TALLAHASSEE — The leaders of Florida’s House and Senate on Thursday announced what they know so far about how they plan to redraw the state’s legislative districts and congressional seats next year.
The plan, as laid out in memos to members of the Legislature on Thursday, includes creating a website for the public to view proposed maps, create maps of their own and submit input.
It includes stern warnings to lawmakers not to discuss the redistricting process outside of the formal committee process, in an attempt to keep legal challenges to a minimum.
But it does not say which lawmakers will sit on the redistricting committees, which could start meeting as soon as next month. And it does not say whether the public will have any face-to-face input beyond making the trek to Tallahassee during the legislative session, a commute that is unrealistic for most Floridians.
That would be different from the last redistricting process, a decade ago, when leaders of the House and Senate spent a summer traveling the state seeking input from the public about how best to draw the maps to provide the fairest representation to their communities.
When asked whether there were any plans for such travel, spokespersons for the House and Senate said that more details on the process would be forthcoming.
The leaders of the House and Senate have named Sen. Ray Rodrigues, R-Estero, and Rep. Tom Leek, R-Ormond Beach, as heads of their chamber’s respective redistricting committees. Additional subcommittees and the members should be announced around Labor Day, House Speaker Chris Sprowls, R-Palm Harbor, wrote Thursday.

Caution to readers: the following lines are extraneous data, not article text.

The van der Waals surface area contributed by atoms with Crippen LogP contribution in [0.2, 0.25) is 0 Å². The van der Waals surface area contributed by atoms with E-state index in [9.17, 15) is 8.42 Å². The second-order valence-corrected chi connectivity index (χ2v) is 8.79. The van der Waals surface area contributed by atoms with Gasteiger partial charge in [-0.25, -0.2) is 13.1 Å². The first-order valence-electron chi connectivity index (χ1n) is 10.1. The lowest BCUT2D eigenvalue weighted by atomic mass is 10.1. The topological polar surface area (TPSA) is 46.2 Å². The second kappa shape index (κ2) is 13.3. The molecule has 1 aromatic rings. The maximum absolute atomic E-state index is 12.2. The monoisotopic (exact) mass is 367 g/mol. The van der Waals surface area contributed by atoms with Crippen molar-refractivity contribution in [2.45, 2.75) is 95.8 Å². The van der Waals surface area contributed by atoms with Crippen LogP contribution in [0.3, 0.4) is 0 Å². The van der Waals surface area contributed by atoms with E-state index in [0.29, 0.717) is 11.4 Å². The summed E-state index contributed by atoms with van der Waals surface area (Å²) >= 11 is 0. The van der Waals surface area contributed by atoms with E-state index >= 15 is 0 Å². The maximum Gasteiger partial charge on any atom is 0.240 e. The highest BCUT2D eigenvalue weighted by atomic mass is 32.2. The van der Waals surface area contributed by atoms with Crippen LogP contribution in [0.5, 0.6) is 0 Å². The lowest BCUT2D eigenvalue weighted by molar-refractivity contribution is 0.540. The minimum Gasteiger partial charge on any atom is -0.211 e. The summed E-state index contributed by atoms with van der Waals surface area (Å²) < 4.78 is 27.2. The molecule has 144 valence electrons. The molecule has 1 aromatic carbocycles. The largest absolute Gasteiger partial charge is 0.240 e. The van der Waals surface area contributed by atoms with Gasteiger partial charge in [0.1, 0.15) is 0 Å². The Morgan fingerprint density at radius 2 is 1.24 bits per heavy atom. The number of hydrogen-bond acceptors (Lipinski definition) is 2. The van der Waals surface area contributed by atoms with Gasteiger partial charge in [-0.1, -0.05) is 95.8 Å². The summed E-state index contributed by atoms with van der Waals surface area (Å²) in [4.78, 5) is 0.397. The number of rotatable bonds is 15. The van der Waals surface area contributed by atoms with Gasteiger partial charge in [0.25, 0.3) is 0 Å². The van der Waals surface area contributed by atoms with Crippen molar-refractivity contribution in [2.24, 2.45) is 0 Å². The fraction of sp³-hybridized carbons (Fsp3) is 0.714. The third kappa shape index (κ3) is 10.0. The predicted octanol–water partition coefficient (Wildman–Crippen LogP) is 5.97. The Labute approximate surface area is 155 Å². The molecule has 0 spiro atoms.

Lawmakers will draw the proposed boundaries for legislative and congressional seats following the Legislature’s typical bill process, with amendments and votes taken at committee stops until the full House and Senate vote. Unlike a bill, Gov. Ron DeSantis cannot veto legislative maps, although the Florida Supreme Court can invalidate them.
The process of redrawing political boundaries to account for population growth has massive political implications, with the potential for years of legal challenges.
During the last redistricting process, political operatives were drawing their own maps behind the scenes and having them submitted by members of the public, under fake names, through the public portal. The process worked, and the maps drawn by the operatives were enacted into law and remained in force for the 2012 and 2014 election cycles — until the courts threw them out for violating the state Constitution.
In their memos on Thursday, the leaders of the House and Senate warned lawmakers to avoid doing anything that would jeopardize the process.
“Senators should take care to insulate themselves from interests that may intentionally or unintentionally attempt to inappropriately influence the redistricting process,” Senate President Wilton Simpson, R-Trilby, wrote.
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Sprowls discouraged representatives from speaking about the process to anyone who is in, or potentially seeking, state or federal office.
“Situations where you comment on your personal preferences or ambitions for a given district, give your opinion regarding an incumbent, or even making satirical remarks should be avoided,” Sprowls wrote.
Correction: The governor can veto congressional maps passed by the Legislature, but not legislative maps. An earlier version of this story incorrectly stated the governor’s power to veto proposed boundaries for legislative and congressional seats.